“It is necessary to fight against constitutional illusions and hopes placed in the Congress of Soviets, to discard the preconceived idea that we absolutely must ‘wait’ for it.” [CW, Vol.26, Theses for a Report at the October 8 Conference of the Petrograd Organization, also for a Resolution and Instructions to Those Elected to the Party Congress (September 29-October 4, 1917), p.144]
Finally, on October 24, Lenin wrote:
“It is now absolutely clear that to delay the uprising would be fatal … History will not forgive revolutionaries for procrastinating when they could be victorious today (and they certainly will be victorious today), while they risk losing much tomorrow, in fact, they risk losing everything.” [CW, Vol.26, Letter to Central Committee Members (October 24, 1917), pp.234-35]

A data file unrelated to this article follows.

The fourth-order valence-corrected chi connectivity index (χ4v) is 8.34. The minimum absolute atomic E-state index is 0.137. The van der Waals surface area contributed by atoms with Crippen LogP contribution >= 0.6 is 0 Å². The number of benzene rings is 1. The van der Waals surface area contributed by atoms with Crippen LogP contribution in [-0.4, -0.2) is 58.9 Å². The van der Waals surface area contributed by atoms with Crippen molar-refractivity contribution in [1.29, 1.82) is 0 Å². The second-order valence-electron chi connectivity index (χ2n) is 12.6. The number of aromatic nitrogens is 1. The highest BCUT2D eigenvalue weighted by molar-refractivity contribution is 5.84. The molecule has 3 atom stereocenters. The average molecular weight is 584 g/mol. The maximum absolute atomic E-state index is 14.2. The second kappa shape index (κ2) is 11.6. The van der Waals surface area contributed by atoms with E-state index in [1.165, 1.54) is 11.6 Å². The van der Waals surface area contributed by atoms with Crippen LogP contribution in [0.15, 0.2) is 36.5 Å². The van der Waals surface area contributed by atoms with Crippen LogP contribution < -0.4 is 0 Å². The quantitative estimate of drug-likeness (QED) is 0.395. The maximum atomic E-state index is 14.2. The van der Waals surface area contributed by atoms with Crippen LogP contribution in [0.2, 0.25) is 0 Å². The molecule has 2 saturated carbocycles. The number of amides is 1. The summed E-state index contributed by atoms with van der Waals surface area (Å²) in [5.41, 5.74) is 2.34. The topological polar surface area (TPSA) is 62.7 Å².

All these letters, every sentence of which was forged on the anvil of revolution, are of exceptional value in that they serve both to characterize Lenin and to provide an estimate of the situation at the time. The basic and all-pervasive thought expressed in them is – anger, protest, and indignation against a fatalistic, temporizing, social democratic, Menshevik attitude to revolution, as if the latter were an endless film. If time is, generally speaking, a prime factor in politics, then the importance of time increases a hundred fold in war and in revolution. It is not at all possible to accomplish on the morrow everything that can be done today. To rise in arms, to overwhelm the enemy, to seize power, may be possible today, but tomorrow may be impossible.